The essential Curtis Sittenfeld: A guide to the author's most important books
Acclaimed author — and EW Summer Books Special cover star — Curtis Sittenfeld has enlivened settings, from the college campus to the White House. Here, EW highlights her biggest works ahead of her latest release.
The campus novel to rule them all, Prep is like a shot of nostalgia straight to the veins. Based (loosely) on the author’s own experience at a boarding school, her debut novel centers on Lee Fiora, who is thrust into the blazer-filled world of the prestigious Ault School. It’s a delightfully fizzy tale of wealth and interpersonal coming-of-age drama in a highly picturesque New England setting.
American Wife (2008)
Before Rodham, there was American Wife, another novel about a famous first lady — only this take was far less conspicuous. Alice Blackwell, the concocted stand-in for Laura Bush, lives in the White House and reflects back on her quiet Wisconsin upbringing, a tragic accident during her teenage years, and other events. Plot-related liberties are taken, but it all bears a striking resemblance to the woman married to 43.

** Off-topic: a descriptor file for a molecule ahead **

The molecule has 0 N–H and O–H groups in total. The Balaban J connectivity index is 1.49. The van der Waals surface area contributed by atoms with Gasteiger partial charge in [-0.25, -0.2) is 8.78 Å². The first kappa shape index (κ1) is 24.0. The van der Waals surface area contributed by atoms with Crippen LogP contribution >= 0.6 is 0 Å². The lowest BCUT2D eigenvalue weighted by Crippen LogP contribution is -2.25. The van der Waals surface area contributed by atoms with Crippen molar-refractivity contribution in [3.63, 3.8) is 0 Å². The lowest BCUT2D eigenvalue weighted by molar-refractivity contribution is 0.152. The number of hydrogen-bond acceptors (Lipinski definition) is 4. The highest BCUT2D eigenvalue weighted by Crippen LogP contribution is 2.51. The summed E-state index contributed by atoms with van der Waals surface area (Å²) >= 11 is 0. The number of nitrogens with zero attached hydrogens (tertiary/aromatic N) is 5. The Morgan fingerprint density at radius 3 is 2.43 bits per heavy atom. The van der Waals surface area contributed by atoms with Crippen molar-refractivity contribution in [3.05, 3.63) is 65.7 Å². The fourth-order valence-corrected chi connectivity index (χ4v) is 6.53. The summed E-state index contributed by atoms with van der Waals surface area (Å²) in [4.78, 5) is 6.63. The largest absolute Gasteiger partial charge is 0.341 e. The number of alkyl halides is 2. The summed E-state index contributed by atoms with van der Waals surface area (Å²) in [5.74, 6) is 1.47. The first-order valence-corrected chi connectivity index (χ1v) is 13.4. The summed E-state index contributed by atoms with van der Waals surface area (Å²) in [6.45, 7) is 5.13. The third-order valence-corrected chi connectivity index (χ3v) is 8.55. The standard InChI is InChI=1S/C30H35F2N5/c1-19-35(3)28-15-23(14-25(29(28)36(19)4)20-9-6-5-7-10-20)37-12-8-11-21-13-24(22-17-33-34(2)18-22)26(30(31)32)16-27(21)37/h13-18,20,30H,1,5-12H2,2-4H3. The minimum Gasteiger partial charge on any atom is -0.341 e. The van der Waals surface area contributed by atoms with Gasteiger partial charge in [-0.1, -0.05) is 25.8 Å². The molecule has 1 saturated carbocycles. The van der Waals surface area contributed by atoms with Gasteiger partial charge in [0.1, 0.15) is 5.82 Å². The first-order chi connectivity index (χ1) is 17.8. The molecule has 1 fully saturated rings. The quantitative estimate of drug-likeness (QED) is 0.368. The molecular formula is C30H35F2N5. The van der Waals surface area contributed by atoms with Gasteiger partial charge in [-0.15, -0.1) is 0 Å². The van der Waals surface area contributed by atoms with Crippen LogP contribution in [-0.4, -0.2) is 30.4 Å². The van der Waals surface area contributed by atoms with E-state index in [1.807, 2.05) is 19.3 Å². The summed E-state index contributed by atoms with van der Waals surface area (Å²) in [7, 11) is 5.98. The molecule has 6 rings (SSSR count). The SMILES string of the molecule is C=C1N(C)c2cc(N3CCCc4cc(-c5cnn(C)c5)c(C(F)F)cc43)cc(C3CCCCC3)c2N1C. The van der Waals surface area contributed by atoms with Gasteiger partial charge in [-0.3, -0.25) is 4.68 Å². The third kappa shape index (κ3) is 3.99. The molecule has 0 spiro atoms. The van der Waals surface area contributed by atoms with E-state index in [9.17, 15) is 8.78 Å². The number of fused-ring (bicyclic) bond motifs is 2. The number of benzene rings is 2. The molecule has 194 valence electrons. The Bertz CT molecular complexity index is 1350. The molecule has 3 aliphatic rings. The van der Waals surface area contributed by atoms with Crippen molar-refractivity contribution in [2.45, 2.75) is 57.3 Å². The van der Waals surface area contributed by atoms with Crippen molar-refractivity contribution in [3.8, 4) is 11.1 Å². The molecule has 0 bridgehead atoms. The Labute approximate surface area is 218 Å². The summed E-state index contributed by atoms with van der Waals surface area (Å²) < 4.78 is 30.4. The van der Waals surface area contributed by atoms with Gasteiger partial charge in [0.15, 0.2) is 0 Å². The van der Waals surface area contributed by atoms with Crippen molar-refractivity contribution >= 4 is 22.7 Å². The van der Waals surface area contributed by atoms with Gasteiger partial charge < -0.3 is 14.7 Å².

Twin sisters are born with psychic powers, and decades later one very publicly predicts a horrific earthquake in Sittenfeld's Sisterland. The premise sounds thriller-adjacent in theory, but in practice it’s a meditation on the fraught nature of sibling relationships and female friendships: Vi’s eccentric qualities trigger the more straitlaced Kate’s many fears about their condition.
You Think It, I'll Say It (2018)
Sittenfeld’s first short-story collection, selected for Reese Witherspoon’s book club, captures the very essence of what it was like to be alive — and woke — in 2018 America. The 10 tales in You Think It, I'll Say It feature an Ivy League student, a lawyer on honeymoon, a housewife fantasizing about a career-ending moment for an old friend, and more. Each story is suffused with themes of greed, infidelity, longing, and ambition.
This time around Sittenfeld turns her musings on to Hillary Rodham Clinton, imagining her life if she were just a Rodham. It follows Hillary's early life, her relationship with Bill, and then splits from reality when a young Hillary leaves Bill for her own life. It's wish fulfillment tangled up in a takedown of the patriarchy.
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